Trumpontology: why he’s “smart” for not paying taxes

Why does Trump think he’s smart for not paying taxes?

Because he Kant even.

AJEL / Pixabay

Why They Call It a Crazy Train

There are reasons people call it a Crazy Train

Huffing, puffing, fuming

44833 / Pixabay

Like a train, crazy is big. It’s heavy. It can’t be steered–only directed by planned pathways. It’s loud and dangerous. It’s thundering and crushing. It carries virtually incalculable weight.

However, it can be jumped from provided one accounts for the risks and pain of jumping. And–with great amounts of effort, energy, and time–it can be stopped.

Crazy momentum

WikiImages / Pixabay

Kurt Cobain’s birthday this past Thursday–he would have been 47

I wonder how the rest of the band members feel on this day (February 20th). I wonder how his family feels. I wonder what it was like to have the stomach pains that he endured, created or given.

Do they drag out the old sad stories? Do they work extra hard to keep them put away?

I wonder how Neal Young feels about Cobain quoting his song at the very end of his life:

“My, my, hey, hey,
Rock and roll is here to stay
It’s better to burn out than to fade away
My my, hey hey”

I wish he had stayed with us.

And he didn’t fade away.

 

Franklin quote on knowledge

The Premier American Scholar

An investment in knowledge always pays the best interest.
–Benjamin Franklin

 

But just like any other investment, you have to use it and reinvest it to have growth. It’s possible to just sit on knowledge, not doing anything with it.

The challenge is knowing when and where to use it–that’s when mere knowledge becomes wisdom.

Feminism: Blaming isn’t Helping

I saw this comment on Huffington Post and I’m glad it ties up the problem so succinctly. It’s in response to Elisabeth Hasselbeck’s question to Nick Adams about men in decline because of feminism.

“How, specifically, are men not allowed to “be manly”? Not allowed to get away with rape? Not allowed to beat up other men without being arrested? What are the benchmarks here….Are men not being allowed to play football? Hunt? Curse? Drink beer? Good grief. Tell us, Elisabeth – how are our men “less masculine”. Because I see men working hard every day. Being good husbands, fathers, and friends. They’re providing for their families. They’re always learning new technology. They’re traveling. They’re reading, creating, being imaginative. They’re enjoying life. So…tell us. How are they “not masculine’?”

We’re men, we’re men in tights

Here would be my response to Phyllis T (if I wanted to sign up for Huff Post, which I don’t):

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Check!

Sleep: done!
Give thanks: done!
Affirmations: done!
Reading: Choose Greatness. Done!
Exercise: done!
Day vertical: F—ING DONE!

Addictions – Literally keeping us from joy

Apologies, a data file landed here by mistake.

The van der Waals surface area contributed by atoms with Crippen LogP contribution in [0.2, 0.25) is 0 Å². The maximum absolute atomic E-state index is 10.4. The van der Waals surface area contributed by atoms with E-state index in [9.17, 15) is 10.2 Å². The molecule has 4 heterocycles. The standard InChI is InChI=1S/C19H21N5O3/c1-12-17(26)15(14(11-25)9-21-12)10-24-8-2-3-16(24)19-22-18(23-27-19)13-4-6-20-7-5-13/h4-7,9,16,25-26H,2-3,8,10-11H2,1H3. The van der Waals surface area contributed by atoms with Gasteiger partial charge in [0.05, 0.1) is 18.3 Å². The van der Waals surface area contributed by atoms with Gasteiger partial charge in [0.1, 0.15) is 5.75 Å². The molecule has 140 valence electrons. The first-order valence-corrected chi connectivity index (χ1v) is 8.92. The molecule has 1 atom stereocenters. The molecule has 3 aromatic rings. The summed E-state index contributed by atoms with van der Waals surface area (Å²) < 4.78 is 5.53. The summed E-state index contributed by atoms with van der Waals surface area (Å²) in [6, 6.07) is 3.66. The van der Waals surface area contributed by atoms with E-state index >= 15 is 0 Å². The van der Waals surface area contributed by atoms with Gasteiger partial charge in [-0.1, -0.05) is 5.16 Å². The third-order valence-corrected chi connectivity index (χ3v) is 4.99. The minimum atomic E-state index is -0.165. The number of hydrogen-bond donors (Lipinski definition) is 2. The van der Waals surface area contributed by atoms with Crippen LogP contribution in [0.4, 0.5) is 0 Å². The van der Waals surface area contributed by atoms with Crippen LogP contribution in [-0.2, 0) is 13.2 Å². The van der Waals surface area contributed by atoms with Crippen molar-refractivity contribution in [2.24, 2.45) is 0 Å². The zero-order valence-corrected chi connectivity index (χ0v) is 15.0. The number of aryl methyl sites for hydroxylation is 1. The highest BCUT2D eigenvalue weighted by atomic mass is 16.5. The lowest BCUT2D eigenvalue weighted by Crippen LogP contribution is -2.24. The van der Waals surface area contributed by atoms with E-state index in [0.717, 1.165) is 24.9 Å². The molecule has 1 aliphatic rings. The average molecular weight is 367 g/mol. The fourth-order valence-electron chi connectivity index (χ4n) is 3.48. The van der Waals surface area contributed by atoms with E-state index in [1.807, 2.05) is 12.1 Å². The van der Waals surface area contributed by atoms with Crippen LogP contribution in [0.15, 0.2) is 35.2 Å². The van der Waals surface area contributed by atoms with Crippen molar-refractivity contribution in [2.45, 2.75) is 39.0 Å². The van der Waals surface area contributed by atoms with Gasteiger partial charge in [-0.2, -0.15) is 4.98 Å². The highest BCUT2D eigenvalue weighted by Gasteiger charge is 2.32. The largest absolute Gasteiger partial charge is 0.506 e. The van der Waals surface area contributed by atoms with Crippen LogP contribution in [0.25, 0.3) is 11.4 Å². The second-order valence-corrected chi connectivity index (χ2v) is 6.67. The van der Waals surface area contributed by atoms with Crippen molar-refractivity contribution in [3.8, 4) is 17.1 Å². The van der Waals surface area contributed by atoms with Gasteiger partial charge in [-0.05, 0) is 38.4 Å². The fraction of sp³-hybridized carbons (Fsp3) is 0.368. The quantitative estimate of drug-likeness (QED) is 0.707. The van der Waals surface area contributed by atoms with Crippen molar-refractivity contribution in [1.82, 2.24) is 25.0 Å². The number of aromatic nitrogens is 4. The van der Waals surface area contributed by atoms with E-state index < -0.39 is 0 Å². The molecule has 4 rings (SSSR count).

WARNING: This post is sexually-themed and contains mature content.

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Building Willpower – from Belle Beth Cooper at Buffer

This is a really rich and practical refresher on building willpower. I love how Belle Beth Cooper makes the keys/bullets/nuggets so easy to find. She takes pages of text and hours of information and turns it into a refreshing slap in the face to get you moving.

 

The science of self-control: 6 ways to improve your willpower

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Practical tips in managing Depression from Therese Borchard

Therese Borchard: 12 Steps Toward Freedom from Depression

Theresa Borchard’s “12 Steps Toward Freedom from Depression” is a great list of tips. These are things that are good for anybody, but crucial for those managing depression.

There are a lot of great tips but this one is particularly well-put to me. I like her style.

This one is the toughest steps: directing my thoughts is somewhat like a traffic policeman standing out in the middle of a highway during a storm. Some of the drivers (thoughts) get a bit agitated when the dude in the neon vest tells them they can’t go a certain way…that if they do, they will regret it. Oh yes, they will. Because getting their brains out of the gutter (where toxic emotions live) proves more difficult than you think. I have a bunch of creative ways–much like the policeman’s hand signals–in which I like to untwist my distorted thoughts…such as differentiating between fiction (fantasy) and nonfiction (reality) in my busy noggin.

I really appreciate how her tips are not only implementable and practical in the now, but they aren’t magical thinking or fluff. She is honest about how things like this don’t make it all go away. But they do help, they do work, and she has the personal experience to back them up.

Hope is more than wishful thinking...

Hope on…

All things grow

If I was crying,
In the van with my friend,
It was for freedom
From myself and from the land

I made a lot of mistakes…

I made a lot of mistakes…

You came to take us
All things go, all things go
To recreate us
All things grow, all things grow
We had our minds set
All things know, all things know
You had to find it
All things go, all things go

–Sufjan Stevens, Chicago

I never knew how much I wanted freedom until I really knew I didn’t have it. Truly having firsthand knowledge of working for The Man, not having the luxury of going where I want and when, now knowing if it will get better, and the cycle of keeping all of that going; the searing sadness and the nameless gnawing of not following what I felt tailored for, somehow; to live abundantly and freely instead of being stared down by…something else.

I must have my freedom. I have a Recreator working in me–even when I don’t feel it.

Then He who sat on the throne said, “Behold, I make all things new.” And He said to me, “Write, for these words are true and faithful.”

–Revelation 21:5